In the Causal Cognition Lab, we ask how people’s prior background knowledge and beliefs influence the judgments they make about new people and situations. Our general approach is to concurrently address basic issues in cognitive science and applied issues in clinical science and practice. From the perspective of cognitive science, our work addresses how causal and explanatory beliefs are mentally represented and organized, and how this representation affects basic cognitive processes such as categorization, memory, judgments, and decision-making. From the perspective of clinical science, we simultaneously examine how people’s prior knowledge, beliefs, and expectations influence the assessment and diagnosis of medical and mental illness, memory for patients’ symptoms and medical information, judgments of psychological abnormality, and decisions about treatment. Our current work examines these issues in students, lay people, patients, clinical psychologists, psychiatrists, and primary care physicians.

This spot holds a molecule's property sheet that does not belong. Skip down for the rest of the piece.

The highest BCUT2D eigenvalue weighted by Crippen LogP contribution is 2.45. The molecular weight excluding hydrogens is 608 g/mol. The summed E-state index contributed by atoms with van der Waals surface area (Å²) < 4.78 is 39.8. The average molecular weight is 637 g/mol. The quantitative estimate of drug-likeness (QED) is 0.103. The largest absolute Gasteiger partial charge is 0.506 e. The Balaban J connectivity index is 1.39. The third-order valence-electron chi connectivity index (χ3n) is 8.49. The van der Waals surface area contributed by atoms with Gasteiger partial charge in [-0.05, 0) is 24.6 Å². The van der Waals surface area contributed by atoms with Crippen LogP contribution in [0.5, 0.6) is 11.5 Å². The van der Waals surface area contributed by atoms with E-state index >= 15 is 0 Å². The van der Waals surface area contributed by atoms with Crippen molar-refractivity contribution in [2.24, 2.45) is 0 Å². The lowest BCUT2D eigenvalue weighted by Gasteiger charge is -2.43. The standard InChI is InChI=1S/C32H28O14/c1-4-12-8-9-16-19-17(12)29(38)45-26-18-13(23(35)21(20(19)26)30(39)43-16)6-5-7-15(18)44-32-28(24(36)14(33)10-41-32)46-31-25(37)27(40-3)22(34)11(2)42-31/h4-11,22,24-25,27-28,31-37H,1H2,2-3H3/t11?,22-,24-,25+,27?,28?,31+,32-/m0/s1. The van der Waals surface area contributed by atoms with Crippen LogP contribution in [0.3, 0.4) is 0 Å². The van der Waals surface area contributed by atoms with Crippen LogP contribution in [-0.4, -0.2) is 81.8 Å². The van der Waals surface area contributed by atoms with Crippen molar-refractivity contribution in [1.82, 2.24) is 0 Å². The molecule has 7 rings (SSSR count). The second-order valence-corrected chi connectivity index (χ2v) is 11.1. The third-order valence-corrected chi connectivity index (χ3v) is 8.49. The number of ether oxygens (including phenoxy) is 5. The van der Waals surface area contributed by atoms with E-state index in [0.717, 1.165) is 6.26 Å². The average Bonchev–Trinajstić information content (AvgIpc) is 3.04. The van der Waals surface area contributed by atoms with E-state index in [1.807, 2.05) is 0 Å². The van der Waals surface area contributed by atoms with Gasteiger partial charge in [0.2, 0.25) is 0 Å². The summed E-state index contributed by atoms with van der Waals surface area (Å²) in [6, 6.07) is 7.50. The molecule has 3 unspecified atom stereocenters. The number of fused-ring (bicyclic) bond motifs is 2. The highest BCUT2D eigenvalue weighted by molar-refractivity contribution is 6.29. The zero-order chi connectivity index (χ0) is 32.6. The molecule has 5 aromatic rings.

Joining the Lab
Prospective undergraduate research assistants: Please contact Mason Jenkins for more information. We are currently recruiting undergraduate RAs for the Spring 2018 semester.
Prospective honors thesis students: PSYC4970 and PSYC4971 in the Causal Cognition Lab are full for the 2017-18 academic year.